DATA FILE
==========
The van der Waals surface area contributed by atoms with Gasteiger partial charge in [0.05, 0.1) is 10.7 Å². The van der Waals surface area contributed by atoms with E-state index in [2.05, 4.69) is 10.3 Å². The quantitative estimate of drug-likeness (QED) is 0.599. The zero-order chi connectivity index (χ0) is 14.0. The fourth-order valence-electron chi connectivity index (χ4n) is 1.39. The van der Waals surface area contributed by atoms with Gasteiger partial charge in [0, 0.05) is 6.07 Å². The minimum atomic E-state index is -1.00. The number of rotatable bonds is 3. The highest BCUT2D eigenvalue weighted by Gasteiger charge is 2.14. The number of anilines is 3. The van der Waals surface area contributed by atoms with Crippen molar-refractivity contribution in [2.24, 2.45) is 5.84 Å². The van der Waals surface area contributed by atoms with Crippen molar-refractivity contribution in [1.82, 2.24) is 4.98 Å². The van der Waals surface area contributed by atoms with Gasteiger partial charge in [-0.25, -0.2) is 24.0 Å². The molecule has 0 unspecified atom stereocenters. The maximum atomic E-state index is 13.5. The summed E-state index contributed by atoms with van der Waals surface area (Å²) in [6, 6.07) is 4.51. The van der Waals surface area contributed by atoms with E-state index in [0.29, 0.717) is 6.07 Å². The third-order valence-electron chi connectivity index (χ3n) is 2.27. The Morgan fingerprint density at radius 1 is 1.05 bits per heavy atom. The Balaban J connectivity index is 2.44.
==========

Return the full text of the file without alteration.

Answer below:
The van der Waals surface area contributed by atoms with Gasteiger partial charge in [0.05, 0.1) is 10.7 Å². The van der Waals surface area contributed by atoms with E-state index in [2.05, 4.69) is 10.3 Å². The quantitative estimate of drug-likeness (QED) is 0.599. The zero-order chi connectivity index (χ0) is 14.0. The fourth-order valence-electron chi connectivity index (χ4n) is 1.39. The van der Waals surface area contributed by atoms with Gasteiger partial charge in [0, 0.05) is 6.07 Å². The minimum atomic E-state index is -1.00. The number of rotatable bonds is 3. The highest BCUT2D eigenvalue weighted by Gasteiger charge is 2.14. The number of anilines is 3. The van der Waals surface area contributed by atoms with Crippen molar-refractivity contribution in [2.24, 2.45) is 5.84 Å². The van der Waals surface area contributed by atoms with Crippen molar-refractivity contribution in [1.82, 2.24) is 4.98 Å². The van der Waals surface area contributed by atoms with Gasteiger partial charge in [-0.25, -0.2) is 24.0 Å². The molecule has 0 unspecified atom stereocenters. The maximum atomic E-state index is 13.5. The summed E-state index contributed by atoms with van der Waals surface area (Å²) in [6, 6.07) is 4.51. The van der Waals surface area contributed by atoms with E-state index in [0.29, 0.717) is 6.07 Å². The third-order valence-electron chi connectivity index (χ3n) is 2.27. The Morgan fingerprint density at radius 1 is 1.05 bits per heavy atom. The Balaban J connectivity index is 2.44.